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ok so i have this problem that i need to achieve...Here is my site

What i need to do is for each product sold i need to have 2 other products that are either an upgrade or a downgrade.

so there each product has 3 classes standard, business, and premium and based on what the current product is they either increase or decrease in price..

so basically they are customizing each solution. So what i need is figure out the best way to structure my db for this...here is the query i use to pull what i have now

 $query = "SELECT p.ProductName, p.price, pc.quantity, p.ProductImage, p.Features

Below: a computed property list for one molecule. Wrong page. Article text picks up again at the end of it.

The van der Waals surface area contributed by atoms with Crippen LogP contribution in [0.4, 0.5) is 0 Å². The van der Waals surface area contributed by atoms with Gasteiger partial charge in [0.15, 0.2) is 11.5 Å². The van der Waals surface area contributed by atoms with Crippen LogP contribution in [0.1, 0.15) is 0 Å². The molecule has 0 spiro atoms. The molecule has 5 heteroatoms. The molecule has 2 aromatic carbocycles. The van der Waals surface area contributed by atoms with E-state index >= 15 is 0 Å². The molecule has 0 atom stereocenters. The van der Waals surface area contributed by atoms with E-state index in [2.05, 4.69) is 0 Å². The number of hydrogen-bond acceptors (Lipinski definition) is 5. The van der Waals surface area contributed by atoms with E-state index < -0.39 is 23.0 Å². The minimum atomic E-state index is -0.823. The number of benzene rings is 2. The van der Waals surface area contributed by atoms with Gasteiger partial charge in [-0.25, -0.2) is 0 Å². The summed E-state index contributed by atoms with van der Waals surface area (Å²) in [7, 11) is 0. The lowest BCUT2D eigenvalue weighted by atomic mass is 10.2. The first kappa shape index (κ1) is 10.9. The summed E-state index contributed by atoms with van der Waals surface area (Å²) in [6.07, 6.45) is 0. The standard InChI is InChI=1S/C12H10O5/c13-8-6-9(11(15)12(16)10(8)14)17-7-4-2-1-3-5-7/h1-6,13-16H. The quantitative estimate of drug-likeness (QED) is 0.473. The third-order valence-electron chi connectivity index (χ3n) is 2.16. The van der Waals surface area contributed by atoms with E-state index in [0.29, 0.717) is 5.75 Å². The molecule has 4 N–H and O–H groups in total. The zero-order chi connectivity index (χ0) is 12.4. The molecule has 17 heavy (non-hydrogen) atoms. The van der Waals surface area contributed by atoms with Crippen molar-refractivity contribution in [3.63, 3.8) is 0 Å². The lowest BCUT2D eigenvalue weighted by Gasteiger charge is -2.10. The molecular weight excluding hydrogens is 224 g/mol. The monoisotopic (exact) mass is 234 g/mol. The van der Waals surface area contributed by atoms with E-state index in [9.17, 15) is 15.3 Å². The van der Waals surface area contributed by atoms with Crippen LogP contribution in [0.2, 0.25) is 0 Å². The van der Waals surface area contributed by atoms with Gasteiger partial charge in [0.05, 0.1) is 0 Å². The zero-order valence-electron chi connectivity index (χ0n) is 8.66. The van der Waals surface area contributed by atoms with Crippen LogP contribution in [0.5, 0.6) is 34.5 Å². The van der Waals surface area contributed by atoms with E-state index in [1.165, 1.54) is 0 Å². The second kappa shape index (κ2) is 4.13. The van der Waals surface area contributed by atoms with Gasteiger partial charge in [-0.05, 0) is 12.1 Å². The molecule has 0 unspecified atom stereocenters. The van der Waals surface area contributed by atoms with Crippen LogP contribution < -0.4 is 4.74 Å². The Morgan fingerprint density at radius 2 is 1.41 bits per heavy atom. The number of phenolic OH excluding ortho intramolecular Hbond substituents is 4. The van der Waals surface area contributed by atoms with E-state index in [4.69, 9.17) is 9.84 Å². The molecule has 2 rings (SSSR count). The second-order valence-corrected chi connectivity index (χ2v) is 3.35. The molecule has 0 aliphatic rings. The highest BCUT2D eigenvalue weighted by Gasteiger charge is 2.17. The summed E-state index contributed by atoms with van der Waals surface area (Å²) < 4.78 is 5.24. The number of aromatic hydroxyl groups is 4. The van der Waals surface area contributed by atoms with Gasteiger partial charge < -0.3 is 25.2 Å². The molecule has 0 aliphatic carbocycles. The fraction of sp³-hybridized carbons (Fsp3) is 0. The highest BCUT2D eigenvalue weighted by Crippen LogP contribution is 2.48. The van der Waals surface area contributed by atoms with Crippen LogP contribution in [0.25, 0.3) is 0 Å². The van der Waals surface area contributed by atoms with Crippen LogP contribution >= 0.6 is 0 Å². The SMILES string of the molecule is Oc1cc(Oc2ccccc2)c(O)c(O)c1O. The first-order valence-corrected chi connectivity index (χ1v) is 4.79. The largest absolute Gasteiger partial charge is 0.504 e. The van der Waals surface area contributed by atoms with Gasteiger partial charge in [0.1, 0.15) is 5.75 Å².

FROM productinfo as p
              join preconfig_categories as pc on p.ProductID = pc.product_id
              join preconfig as c on c.id = pc.category_id
              join subcategory as sc on p.SubCategoryID = sc.SubCategoryID
              WHERE  c.code      = '{$type}_{$count}_{$class}'
              order by sc.ordering";

I was thinking of in the productinfo table which is currently structured like this

CREATE TABLE `productinfo` (
  `ProductID` int(11) NOT NULL AUTO_INCREMENT,
  `ProductName` varchar(255) NOT NULL,
  `ProductImage` varchar(255) NOT NULL,
  `CategoryID` int(11) NOT NULL,
  `SubCategoryID` int(11) NOT NULL,
  `ProductBrief` varchar(255) NOT NULL,
  `Features` text NOT NULL,
  `Specifications` text NOT NULL,
  `Reviews` text NOT NULL,
  `Price` varchar(255) NOT NULL,
  `Status` tinyint(4) NOT NULL,